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Butterworth Low Pass Filters

1. Theoretical study

1.a. Definition

Let ω0 be the -3 dB cutoff pulse of the low-pass filter. We set: x = ωω0

A Butterworth filter of order n has the following gain (up to a multiplicative constant): | H | = 11 + x2n

The gain therefore exhibits a decrease of -20n dB per decade for x> 1.

1.b. Transfer function

We set s = jx and we look for a Laplace transmittance T (s) satisfying the definition above. We place ourselves in the case where n is even and we set n = 2p.

For this, we factor the polynomial P (x) = 1 + x2n

These coefficients being real, if a is a root then its conjugate a * is also real. P is therefore factored into quadratic polynomials of the form: (x-a) (x-a *) = (s-ja) (s * + ja *) = | s-ja | 2

In order to obtain a stable system, the poles of T must have a negative real part, i.e. Re (ja) <0 or Im (a)> 0. Let us denote by ai the n roots whose imaginary part is positive and let ri = jai. The desired transmittance is: T (s) = 1 (s-r1) (s-r2) ⋯

The polynomial P being even, if a is root, -a is also. The n = 2p roots ri can therefore be grouped together by pair of conjugates. The denominator of H is therefore a product of p second-order polynomial of the form: (s-ri) (s-ri *) = s2-2Re (ri) s + | ri | 2

Let us explicitly calculate the 2n roots of the polynomial P: xk = expjπ2n + kπnk = 0.1 ⋯ 2n-1

We deduce: rk = expjπ2n + kπn + π2

The solutions of negative real part are obtained for k = 0.1, ⋯ n-1. The pairs of conjugates are (r0, rn-1, (r1, rn-2), etc. We finally have: | rk | = 1-2Re (rk) = – 2cosπ2n + kπn + π2

for k = 0.1 ⋯ p-1.

The following Mathematica function calculates the Laplace transmittance (of unity gain in the passband)

butterworth[p_]:=Module[{},
    n = 2*p;
    denom = 1;
    For[k=0,k<p,k++,
        c=-2*Cos[Pi/(2*n)+k*Pi/n+Pi/2];
        denom = denom*(s^2+c*s+1); 
    ];
    Return[1/denom]; 
] 
                

Example for p = 3:

T=butterworth[3]
                

1s2+2 s+1 s2+3-1 s2+1 s2+1+3 s2+1

The transfer function and the Bode diagram:

H[x_]:=T/.s->I*x;
GdB[x_]:=20*Log[10,Abs[H[x]]];
phase[x_]:=Arg[H[x]]*180/Pi;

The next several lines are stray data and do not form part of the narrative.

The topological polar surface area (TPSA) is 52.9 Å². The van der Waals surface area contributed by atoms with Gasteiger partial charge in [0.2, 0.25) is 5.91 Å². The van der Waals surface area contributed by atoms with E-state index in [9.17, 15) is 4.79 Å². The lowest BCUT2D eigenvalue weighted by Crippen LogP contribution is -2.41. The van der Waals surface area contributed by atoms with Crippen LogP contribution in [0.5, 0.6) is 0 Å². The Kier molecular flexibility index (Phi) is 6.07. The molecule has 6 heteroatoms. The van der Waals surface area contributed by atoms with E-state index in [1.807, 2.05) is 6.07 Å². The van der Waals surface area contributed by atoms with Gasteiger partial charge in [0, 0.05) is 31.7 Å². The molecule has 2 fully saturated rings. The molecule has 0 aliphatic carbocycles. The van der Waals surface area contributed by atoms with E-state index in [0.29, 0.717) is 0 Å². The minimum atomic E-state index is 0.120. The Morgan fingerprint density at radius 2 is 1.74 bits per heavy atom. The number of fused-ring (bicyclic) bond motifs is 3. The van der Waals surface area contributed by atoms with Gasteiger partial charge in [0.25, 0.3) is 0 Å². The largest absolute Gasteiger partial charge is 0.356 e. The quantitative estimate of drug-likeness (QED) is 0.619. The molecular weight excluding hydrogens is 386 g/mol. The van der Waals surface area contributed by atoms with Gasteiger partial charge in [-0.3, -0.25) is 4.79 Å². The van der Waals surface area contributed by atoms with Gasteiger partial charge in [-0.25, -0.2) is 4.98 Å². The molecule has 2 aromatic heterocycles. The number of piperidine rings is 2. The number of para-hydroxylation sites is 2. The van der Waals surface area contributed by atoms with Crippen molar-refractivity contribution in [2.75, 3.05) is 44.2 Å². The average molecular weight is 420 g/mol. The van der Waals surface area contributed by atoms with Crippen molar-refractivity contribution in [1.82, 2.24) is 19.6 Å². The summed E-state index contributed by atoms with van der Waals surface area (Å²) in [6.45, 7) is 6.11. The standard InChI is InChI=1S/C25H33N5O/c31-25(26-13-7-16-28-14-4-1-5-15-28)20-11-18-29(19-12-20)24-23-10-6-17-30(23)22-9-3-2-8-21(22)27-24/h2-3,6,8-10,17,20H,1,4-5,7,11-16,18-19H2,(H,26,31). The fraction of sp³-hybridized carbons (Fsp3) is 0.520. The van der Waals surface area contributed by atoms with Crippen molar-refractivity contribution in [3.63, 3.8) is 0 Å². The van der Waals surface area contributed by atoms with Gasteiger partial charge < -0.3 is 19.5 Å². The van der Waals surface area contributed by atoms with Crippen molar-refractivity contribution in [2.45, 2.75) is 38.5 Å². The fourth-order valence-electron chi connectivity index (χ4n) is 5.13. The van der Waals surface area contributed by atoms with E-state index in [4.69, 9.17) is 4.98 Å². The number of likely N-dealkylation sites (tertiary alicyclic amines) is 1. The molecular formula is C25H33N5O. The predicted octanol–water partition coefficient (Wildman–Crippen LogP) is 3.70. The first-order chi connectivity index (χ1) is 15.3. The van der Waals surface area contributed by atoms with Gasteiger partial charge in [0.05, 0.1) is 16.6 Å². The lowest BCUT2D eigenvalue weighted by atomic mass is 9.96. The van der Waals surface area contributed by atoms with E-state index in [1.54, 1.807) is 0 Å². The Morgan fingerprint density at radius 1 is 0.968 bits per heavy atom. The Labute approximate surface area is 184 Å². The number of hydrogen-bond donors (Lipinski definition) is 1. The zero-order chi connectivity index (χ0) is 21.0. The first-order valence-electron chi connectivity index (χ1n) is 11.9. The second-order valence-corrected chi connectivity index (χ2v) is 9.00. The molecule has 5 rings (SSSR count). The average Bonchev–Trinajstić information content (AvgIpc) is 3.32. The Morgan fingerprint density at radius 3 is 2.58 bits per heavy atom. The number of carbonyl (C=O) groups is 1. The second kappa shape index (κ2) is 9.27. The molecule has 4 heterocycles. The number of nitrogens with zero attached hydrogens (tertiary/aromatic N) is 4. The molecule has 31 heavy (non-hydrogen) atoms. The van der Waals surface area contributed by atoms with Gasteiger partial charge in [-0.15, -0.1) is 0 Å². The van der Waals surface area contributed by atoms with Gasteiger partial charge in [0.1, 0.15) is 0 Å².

Plot[GdB[10^lx],{lx,-2,2},AxesLabel->{"log(x)","GdB"},
                            PlotRange->{{-2,2},{-60,10}}]
plot1.png
CURVE
Plot[phase[10^lx],{lx,-2,2},AxesLabel->{"log(x)","phase"}]
plot2.png
CURVE

2. Realization

Association of active filters

2.a. Association of active filters

The decomposition of the transfer function obtained above shows that the Butterworth filter can be obtained by association in series of active filters.

Consider the following second-order cell as an example:

This is a Sallen and Key structure with a gain K voltage amplifier. In practice, a potentiometer will be used to adjust this gain.

To calculate this circuit, we use the Mathematica module:

Get["../simulin/simulineaire.m"];

Definition of the circuit, with g the open loop gain of the amplifier:

filtre[r_,c_,k_,g_]:=Module[{},
    n=6;
    A=Table[0,{n},{n}];
    B=Table[0,{n}];
    A=ajouterResistance[A,1,2,r];
    A=ajouterResistance[A,2,3,r];
    A=ajouterResistance[A,5,4,(k-1)*r0];
    A=ajouterResistance[A,4,6,r0];
    A=ajouterCapacite[A,2,5,c];
    A=ajouterCapacite[A,3,6,c];
    {A,B}=ajouterSourceTensionSTCT[A,B,5,6,3,4,g];
    {A,B}=ajouterMasse[A,B,6];
    {A,B}=definirEntree[A,B,1];
    Return[{A,B}];
]
                

Calculation of Laplace transmittance:

{A,B}=filtre[R,C,K,g];
T=transfert[A,B,5]
                

g KC2 g R2 s2+C2 K R2 s2-C g K R s+3 C g R s+3 C K R s+g+K

The cut-off pulse is 0 = 1RC

By taking the change of variable defined in 1.a and taking the limit g → ∞, we get: T (s) = Ks2 + (3-K) s + 1

To obtain a Butterworth filter of order n = 2p, we associate in series p cells like this one. The coefficient Ki of cell i is given by: 3-Ki = -2cosπ2n + iπn + π2

Here are for example the coefficients for p = 2:

p=2;
n=2*p;
K=Table[N[3+2*Cos[Pi/(2*n)+i*Pi/n+Pi/2]],{i,0,p-1}]
                
{2.2346331352698203, 1.1522409349774265}

et pour p=3 :

p=3;
n=2*p;
K=Table[N[3+2*Cos[Pi/(2*n)+i*Pi/n+Pi/2]],{i,0,p-1}]
                
{2.4823619097949585, 1.5857864376269049, 1.0681483474218636}

These coefficients (amplifier gain) make it possible to produce a 6th order Butterworth filter with 3 cells in series. The cells are placed in order of increasing gain.

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